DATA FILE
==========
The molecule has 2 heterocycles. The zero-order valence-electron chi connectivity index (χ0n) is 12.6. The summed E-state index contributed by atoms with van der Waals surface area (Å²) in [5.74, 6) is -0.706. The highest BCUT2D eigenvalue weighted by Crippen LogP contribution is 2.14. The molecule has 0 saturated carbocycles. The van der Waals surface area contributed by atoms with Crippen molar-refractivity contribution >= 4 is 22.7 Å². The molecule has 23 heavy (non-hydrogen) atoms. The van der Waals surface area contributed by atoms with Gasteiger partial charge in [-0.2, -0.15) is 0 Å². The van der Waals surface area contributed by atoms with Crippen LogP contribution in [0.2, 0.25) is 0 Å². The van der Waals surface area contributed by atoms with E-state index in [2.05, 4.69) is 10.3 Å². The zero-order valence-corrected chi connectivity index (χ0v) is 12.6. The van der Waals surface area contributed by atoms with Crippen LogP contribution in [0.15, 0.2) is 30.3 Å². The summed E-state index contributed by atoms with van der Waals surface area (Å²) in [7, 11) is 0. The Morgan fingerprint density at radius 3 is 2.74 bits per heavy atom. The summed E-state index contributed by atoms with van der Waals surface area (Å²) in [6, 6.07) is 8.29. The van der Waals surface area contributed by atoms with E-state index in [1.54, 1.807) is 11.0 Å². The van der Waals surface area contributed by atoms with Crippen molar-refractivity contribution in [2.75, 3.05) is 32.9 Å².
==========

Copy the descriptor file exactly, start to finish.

The molecule has 2 heterocycles. The zero-order valence-electron chi connectivity index (χ0n) is 12.6. The summed E-state index contributed by atoms with van der Waals surface area (Å²) in [5.74, 6) is -0.706. The highest BCUT2D eigenvalue weighted by Crippen LogP contribution is 2.14. The molecule has 0 saturated carbocycles. The van der Waals surface area contributed by atoms with Crippen molar-refractivity contribution >= 4 is 22.7 Å². The molecule has 23 heavy (non-hydrogen) atoms. The van der Waals surface area contributed by atoms with Gasteiger partial charge in [-0.2, -0.15) is 0 Å². The van der Waals surface area contributed by atoms with Crippen LogP contribution in [0.2, 0.25) is 0 Å². The van der Waals surface area contributed by atoms with E-state index in [2.05, 4.69) is 10.3 Å². The zero-order valence-corrected chi connectivity index (χ0v) is 12.6. The van der Waals surface area contributed by atoms with Crippen LogP contribution in [0.15, 0.2) is 30.3 Å². The summed E-state index contributed by atoms with van der Waals surface area (Å²) in [7, 11) is 0. The Morgan fingerprint density at radius 3 is 2.74 bits per heavy atom. The summed E-state index contributed by atoms with van der Waals surface area (Å²) in [6, 6.07) is 8.29. The van der Waals surface area contributed by atoms with E-state index in [1.54, 1.807) is 11.0 Å². The van der Waals surface area contributed by atoms with Crippen molar-refractivity contribution in [2.75, 3.05) is 32.9 Å².